San Patricio Church massacre

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Plaque in memory of the Pallottine Fathers in the Church of St. Sylvester in Rome.
Forensic photo of the bodies of the Pallottine Fathers.

The San Patricio Church massacre was the mass murder of three priests and two seminarians of the Pallottine order on July 4, 1976, during the Dirty War, at St. Patrick's Church, located in the Belgrano neighborhood of the Buenos Aires, Argentina. The victims were priests Alfredo Leaden, Alfredo Kelly, and Pedro Duffau and seminarians Salvador Barbeito and Emilio Barletti. The murders were ordered by Argentine Navy Rear Admiral Ruben Chamorro.

The crime[edit]

At approximately 1:00 a.m. on Sunday July 4, 1976, three youths, Luis Pinasco, Guillermo Silva, and Julio Víctor Martínez, watched as two cars parked in front of the church of San Patricio. As the son of a soldier, Martínez thought it might be part of an assassination attempt on his father, so he went to Police Station No. 37 to make a report. Minutes later, a police car arrived on the scene and officer Miguel Ángel Romano spoke with people who were suspects in the case. At 2:00am Silva and Pinasco saw a group of people with rifles getting out of the cars and moving into the church. Later in the morning, at the time of the first Mass, a group of worshippers waiting in front of the church found the door closed.

Surprised by the situation, Fernando Savino, an organist from the parish decided to enter through a window and found on the first floor the bodies of the five religious riddled with bullets, and lined-up face down in a pool of blood on a red carpet. The murderers had written with chalk on a door:

Por los camaradas dinamitados en Seguridad Federal. Venceremos. Viva la Patria.
(For the comrades blown up at Federal Security. We will prevail. Long live the Fatherland.)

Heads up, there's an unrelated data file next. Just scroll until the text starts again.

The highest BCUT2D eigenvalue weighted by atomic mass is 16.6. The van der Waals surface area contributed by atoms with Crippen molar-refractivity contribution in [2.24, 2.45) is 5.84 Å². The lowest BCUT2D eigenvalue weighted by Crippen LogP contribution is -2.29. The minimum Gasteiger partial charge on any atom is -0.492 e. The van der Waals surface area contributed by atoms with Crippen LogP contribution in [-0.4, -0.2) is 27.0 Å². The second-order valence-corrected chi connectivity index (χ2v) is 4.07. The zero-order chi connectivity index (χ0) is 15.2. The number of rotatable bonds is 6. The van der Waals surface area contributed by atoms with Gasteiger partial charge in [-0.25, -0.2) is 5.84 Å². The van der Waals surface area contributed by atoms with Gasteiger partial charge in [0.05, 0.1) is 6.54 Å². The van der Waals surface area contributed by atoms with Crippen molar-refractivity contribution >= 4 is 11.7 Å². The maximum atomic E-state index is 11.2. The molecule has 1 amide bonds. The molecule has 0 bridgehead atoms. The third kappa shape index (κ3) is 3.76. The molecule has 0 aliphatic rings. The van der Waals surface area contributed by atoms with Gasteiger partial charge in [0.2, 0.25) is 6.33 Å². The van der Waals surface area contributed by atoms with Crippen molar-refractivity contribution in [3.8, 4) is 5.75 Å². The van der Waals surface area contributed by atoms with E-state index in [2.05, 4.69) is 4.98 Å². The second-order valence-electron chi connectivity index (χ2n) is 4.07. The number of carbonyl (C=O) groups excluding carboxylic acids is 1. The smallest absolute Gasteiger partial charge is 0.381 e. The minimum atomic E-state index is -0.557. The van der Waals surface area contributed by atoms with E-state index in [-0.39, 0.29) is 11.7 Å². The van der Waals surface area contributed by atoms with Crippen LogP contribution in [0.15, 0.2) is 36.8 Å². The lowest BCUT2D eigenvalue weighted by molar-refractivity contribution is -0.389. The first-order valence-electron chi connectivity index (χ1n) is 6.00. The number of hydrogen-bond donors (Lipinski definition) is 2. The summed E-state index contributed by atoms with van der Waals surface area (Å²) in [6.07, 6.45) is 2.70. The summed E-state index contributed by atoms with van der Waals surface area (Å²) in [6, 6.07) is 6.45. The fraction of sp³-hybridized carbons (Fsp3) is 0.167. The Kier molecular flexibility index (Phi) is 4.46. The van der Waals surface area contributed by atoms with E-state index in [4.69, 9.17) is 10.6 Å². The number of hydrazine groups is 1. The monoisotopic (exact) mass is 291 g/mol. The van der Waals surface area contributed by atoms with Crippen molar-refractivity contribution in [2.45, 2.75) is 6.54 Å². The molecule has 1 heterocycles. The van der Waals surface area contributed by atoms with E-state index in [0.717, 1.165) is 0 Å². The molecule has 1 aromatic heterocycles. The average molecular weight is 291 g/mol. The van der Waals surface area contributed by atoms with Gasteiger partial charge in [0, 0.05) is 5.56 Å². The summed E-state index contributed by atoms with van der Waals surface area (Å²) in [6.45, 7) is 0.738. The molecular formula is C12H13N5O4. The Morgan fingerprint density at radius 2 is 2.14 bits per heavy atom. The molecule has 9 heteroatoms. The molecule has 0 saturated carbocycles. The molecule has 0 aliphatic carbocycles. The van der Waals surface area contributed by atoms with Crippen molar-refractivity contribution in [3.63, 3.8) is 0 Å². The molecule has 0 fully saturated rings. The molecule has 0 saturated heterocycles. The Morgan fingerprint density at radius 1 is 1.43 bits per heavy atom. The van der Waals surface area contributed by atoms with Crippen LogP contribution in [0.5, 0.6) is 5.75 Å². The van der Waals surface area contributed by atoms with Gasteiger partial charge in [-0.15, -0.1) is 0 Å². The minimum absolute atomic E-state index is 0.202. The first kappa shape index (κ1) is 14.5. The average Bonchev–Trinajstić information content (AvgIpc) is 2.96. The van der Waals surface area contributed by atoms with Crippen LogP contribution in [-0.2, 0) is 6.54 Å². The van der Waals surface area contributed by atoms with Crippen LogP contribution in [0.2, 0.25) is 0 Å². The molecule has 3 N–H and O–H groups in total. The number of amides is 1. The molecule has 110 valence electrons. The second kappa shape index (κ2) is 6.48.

They also wrote on a carpet:

Estos zurdos murieron por ser adoctrinadores de mentes vírgenes y son M.S.T.M.
(These lefties were killed for being indoctrinators of innocent minds and are [part of the] M.S.T.M.)

The initials "M.S.T.M." stand for Movimiento de Sacerdotes para el Tercer Mundo (the Movement of Priests for the Third World), while the first sentence about "Federal Security" refers to a bomb attack perpetrated b6 Montoneros (whose motto was "Venceremos" ) two days prior in the dining room of the Argentine Federal Police headquarters, killing 23 people.[1]

On the body of Salvador Barbeito the murderers placed a cartoon by Quino, taken from one of the rooms, in which Mafalda appears pointing to a policeman's baton saying: «Este es el palito de abollar ideologías» ("This is the ideology-denting stick").[2]

The following day, the newspaper La Nación published a story about the slaughter which included the text of a communiqué from Area Command I of the Army that read:

Elementos subversivos asesinaron cobardemente a los sacerdotes y seminaristas. El vandálico hecho fue cometido en dependencias de la iglesia San Patricio, lo cual demuestra que sus autores, además de no tener Patria, tampoco tienen Dios.
(Subversive [leftist] agents have cowardly murdered the priests and seminarians. The barbaric incident was committed on the premises of St. Patrick's Church, which shows that the perpetrators are unpatriotic and godless.)[3]

Testimony before the CONADEP Commission in 1984 indicated that the San Patricio Church murders were carried out by members of the Argentine Navy on the orders of Rear Admiral Ruben Chamorro, head of Navy Petty-Officers School of Mechanics (ESMA).[4][5]

Cause for beatification[edit]

The superior general of the Pallottine fathers in Argentina, Bishop Seamus Freeman sought out Fr. Jorge Bergoglio for support in the campaign for beatification for those killed in the attack.[6]

In 2005, Cardinal Bergoglio, who subsequently became Pope Francis, authorised the request for beatification.[7]

See also[edit]

References[edit]

  1. ^ "Denuncia penal por ataque terrorista de Montoneros en 1976". El Ojo Digital (in Spanish). August 21, 2005. Google translation
  2. ^ Marcelo Luna. "Mafalda – historieta con historia". Icaro Digital (in Spanish). Retrieved December 10, 2007. Google translation
  3. ^ La Nación. "Crimen en San Patricio" (in Spanish). La Nación, 5 de julio de 1976. {{cite web}}: Missing or empty |url= (help)
  4. ^ Patricia Marchak, God's Assassins: State Terrorism in Argentina in the 1970s, McGill-Queen's University Press, 1999, ISBN 0773520139; p. 160
  5. ^ Martin Edwin Andersen, Dossier Secreto: Argentina's Desaparecidos and the Myth of the "Dirty War", Westview Press, 1993, ISBN 0813382122; pp. 187-188
  6. ^ RTÉ1 (Raidió Teilifís Éireann, Ireland's National Public Service Broadcaster) Pat Kenny interviews Bishop Seamus Freeman on memories of the violent events of 1976, broadcast date March 14, 2013 (online podcast)
  7. ^ "They Lived Together And They Died Together". Pallottines.ie. Archived from the original on March 29, 2013. Retrieved January 25, 2013.

Further reading[edit]

External links[edit]

In English:

In Spanish: